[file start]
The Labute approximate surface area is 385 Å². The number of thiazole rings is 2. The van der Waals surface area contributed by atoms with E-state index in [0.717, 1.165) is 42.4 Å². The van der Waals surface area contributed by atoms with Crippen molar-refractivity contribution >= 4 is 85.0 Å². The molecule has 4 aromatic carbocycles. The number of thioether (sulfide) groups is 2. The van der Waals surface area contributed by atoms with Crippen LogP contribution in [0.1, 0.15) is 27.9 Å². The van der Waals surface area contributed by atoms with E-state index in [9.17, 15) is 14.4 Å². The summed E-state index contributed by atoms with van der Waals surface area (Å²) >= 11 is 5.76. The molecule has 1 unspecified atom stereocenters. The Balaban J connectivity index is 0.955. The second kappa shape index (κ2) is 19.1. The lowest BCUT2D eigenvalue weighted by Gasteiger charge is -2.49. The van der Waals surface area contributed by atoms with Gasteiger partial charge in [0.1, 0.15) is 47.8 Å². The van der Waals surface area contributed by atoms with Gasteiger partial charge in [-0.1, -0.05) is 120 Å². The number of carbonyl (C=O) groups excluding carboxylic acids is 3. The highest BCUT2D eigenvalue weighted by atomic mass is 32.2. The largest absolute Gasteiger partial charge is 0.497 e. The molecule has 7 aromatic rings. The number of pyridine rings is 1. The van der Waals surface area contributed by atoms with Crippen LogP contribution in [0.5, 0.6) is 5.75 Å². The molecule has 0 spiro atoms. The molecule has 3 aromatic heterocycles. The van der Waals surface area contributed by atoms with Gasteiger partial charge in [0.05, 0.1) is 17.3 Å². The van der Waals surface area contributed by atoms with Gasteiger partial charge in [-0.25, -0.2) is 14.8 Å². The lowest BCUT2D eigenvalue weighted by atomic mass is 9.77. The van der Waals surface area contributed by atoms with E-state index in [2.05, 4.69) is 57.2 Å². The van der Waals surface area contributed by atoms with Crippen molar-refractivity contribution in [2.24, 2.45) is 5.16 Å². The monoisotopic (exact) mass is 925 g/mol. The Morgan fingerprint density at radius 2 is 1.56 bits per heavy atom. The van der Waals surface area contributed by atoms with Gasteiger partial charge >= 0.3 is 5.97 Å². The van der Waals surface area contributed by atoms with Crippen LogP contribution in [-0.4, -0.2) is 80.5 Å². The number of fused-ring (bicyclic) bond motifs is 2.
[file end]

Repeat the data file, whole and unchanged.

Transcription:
The Labute approximate surface area is 385 Å². The number of thiazole rings is 2. The van der Waals surface area contributed by atoms with E-state index in [0.717, 1.165) is 42.4 Å². The van der Waals surface area contributed by atoms with Crippen molar-refractivity contribution >= 4 is 85.0 Å². The molecule has 4 aromatic carbocycles. The number of thioether (sulfide) groups is 2. The van der Waals surface area contributed by atoms with Crippen LogP contribution in [0.1, 0.15) is 27.9 Å². The van der Waals surface area contributed by atoms with E-state index in [9.17, 15) is 14.4 Å². The summed E-state index contributed by atoms with van der Waals surface area (Å²) >= 11 is 5.76. The molecule has 1 unspecified atom stereocenters. The Balaban J connectivity index is 0.955. The second kappa shape index (κ2) is 19.1. The lowest BCUT2D eigenvalue weighted by Gasteiger charge is -2.49. The van der Waals surface area contributed by atoms with Gasteiger partial charge in [0.1, 0.15) is 47.8 Å². The van der Waals surface area contributed by atoms with Gasteiger partial charge in [-0.1, -0.05) is 120 Å². The number of carbonyl (C=O) groups excluding carboxylic acids is 3. The highest BCUT2D eigenvalue weighted by atomic mass is 32.2. The largest absolute Gasteiger partial charge is 0.497 e. The molecule has 7 aromatic rings. The number of pyridine rings is 1. The van der Waals surface area contributed by atoms with Crippen LogP contribution in [0.5, 0.6) is 5.75 Å². The molecule has 0 spiro atoms. The molecule has 3 aromatic heterocycles. The van der Waals surface area contributed by atoms with Gasteiger partial charge in [0.05, 0.1) is 17.3 Å². The van der Waals surface area contributed by atoms with Gasteiger partial charge in [-0.25, -0.2) is 14.8 Å². The lowest BCUT2D eigenvalue weighted by atomic mass is 9.77. The van der Waals surface area contributed by atoms with E-state index in [2.05, 4.69) is 57.2 Å². The van der Waals surface area contributed by atoms with Crippen molar-refractivity contribution in [2.24, 2.45) is 5.16 Å². The monoisotopic (exact) mass is 925 g/mol. The Morgan fingerprint density at radius 2 is 1.56 bits per heavy atom. The van der Waals surface area contributed by atoms with Gasteiger partial charge >= 0.3 is 5.97 Å². The van der Waals surface area contributed by atoms with Crippen LogP contribution in [-0.4, -0.2) is 80.5 Å². The number of fused-ring (bicyclic) bond motifs is 2.